Do older adults – who may have smoked for many years – have a harder time trying to quit? Are some strategies more effective than others for older adults? A systematic review of 29 randomized controlled trials has ignited what will likely be more research into smoking cessation programs for this population (8).

So far the good news is that not only do seniors respond to drug and behavioural therapies, they have a slightly higher success rate than younger groups.

Other promising options:

Financial incentives (such as vouchers or cash) do seem to encourage people to quit, but are unlikely to last after the incentive is removed and unlikely to help you break the habit for good (9).

E-cigarettes show some promise of helping people quit smoking in the long term – their effectiveness may be similar to nicotine patches (10) – but so far our confidence in this approach is not strong and the long-term safety of e-cigarettes isn’t yet known. More research is needed before recommending e-cigarettes as a way to quit smoking.

If you still haven’t ‘kicked the habit,’ try some or all of the five tips listed above, or try something else. Everyone is different and there is no simple solution to nicotine addiction. Just don’t give up until you’ve found the one that works for you!

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  1. Health Canada. Health concerns: Quit smoking [Internet]. 2015 Jan 19. Available from  http://www.hc-sc.gc.ca/hc-ps/tobac-tabac/quit-cesser/index-eng.php 
  2. Whittaker R, McRobbie H, Bullen C et al. Can programmes delivered by mobile phones help people to stop smoking? Cochrane Database Syst Rev. 2016; Art No. CD006611. doi: 1001/14651858.CD006611.pub4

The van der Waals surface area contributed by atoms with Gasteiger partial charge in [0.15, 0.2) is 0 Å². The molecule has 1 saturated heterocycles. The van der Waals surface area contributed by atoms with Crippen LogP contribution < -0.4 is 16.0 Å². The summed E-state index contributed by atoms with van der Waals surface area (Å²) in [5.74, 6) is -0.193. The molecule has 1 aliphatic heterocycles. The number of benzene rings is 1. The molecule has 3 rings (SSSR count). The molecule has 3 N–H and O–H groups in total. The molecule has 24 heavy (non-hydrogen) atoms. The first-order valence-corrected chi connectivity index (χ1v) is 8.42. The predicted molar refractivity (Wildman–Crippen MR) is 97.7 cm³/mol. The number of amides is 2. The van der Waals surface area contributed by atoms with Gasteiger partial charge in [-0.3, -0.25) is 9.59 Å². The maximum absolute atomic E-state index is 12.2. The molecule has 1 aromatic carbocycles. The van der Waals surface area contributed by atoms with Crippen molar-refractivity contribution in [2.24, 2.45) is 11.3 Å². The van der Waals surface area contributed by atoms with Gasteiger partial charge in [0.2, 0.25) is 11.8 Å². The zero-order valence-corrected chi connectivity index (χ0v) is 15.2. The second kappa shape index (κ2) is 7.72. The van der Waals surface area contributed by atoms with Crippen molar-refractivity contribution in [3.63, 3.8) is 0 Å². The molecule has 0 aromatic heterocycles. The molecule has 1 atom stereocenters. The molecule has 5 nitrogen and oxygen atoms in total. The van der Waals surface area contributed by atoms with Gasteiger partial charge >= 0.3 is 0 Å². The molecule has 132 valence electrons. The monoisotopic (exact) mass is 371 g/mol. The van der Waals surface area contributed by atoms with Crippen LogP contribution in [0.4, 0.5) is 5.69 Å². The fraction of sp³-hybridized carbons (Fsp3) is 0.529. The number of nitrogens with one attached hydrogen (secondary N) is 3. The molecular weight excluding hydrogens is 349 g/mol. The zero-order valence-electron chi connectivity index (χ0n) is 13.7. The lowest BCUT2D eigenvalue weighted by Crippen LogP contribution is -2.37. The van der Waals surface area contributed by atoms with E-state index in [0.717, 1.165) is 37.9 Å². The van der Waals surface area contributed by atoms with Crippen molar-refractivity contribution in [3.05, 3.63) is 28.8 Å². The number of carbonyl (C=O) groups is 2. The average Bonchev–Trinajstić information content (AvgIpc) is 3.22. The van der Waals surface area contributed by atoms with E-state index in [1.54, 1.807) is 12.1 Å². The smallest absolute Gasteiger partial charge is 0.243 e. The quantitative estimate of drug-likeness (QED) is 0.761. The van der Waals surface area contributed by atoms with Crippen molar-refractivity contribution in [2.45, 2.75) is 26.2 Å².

3. Free C, Phillips G, Galli L et al. The effectiveness of mobile-health technology-based health behaviour change or disease management interventions for health care consumers: A systematic review. PLoS Med. 2013; 10(1):e1001362. doi: 10.1371/journal.pmed.1001362 
  4. Patnode CD, Henderson JT, Thompson JH et al. Behavioural counseling and pharmacotherapy interventions for tobacco cessation in adults, including pregnant women: A review of reviews for the U.S. Preventive Services Task Force. Ann Intern Med. 2015; 163(8):608-621. doi: 10.7326/M15-0171
  5. Stead LF, Koilpillai P, Fanshawe TR et al. Combined pharmacotherapy and behavioural interventions for smoking cessation. Cochrane Database Syst Rev, 2016; Art No. CD008286. doi: 10.1002/14651858.CD008286.pub3 
  6. Stead LF, Hartmann-Boyce J, Perera R et al. Telephone counselling for smoking cessation. Cochrane Database Syst Rev, 2014; Art No. CD002850. doi: 10.1002/14651858.CD002850.pub3
  7. van Eerd EA, can der Meer RM, van Schayck OC et al. Smoking cessation for people with chronic obstructive pulmonary disease. Cochrane Database Syst Rev, 2016; (8):CD010744. doi: 10.1002/14651858.CD010744.pub2
  8. Chen D, Wu LT. Smoking cessation for adults aged 50 or older: A systematic review and meta-analysis. Drug Alcohol Depend, 2015; 154:14-24. doi: 10.1016/j.drugalcdep.2015.06.004
  9. Mantzari E, Vogt F, Shemilt I et al. Personal financial incentives for changing habitual health-related behaviors: A systematic review and meta-analysis. Prev Med, 2015; 75:75-78. doi: 10.1016/j.ypmed.2015.03.001 
  10. Hartmann-Boyce J, McRobbie H, Bullen C et al. Electronic cigarettes for smoking cessation. Cochrane Database Syst Rev, 2016; Art No. CD010216. doi: 10.1002/14651858.CD010216.pub3

DISCLAIMER: The blogs are provided for informational purposes only. They are not a substitute for advice from your own healthcare professionals.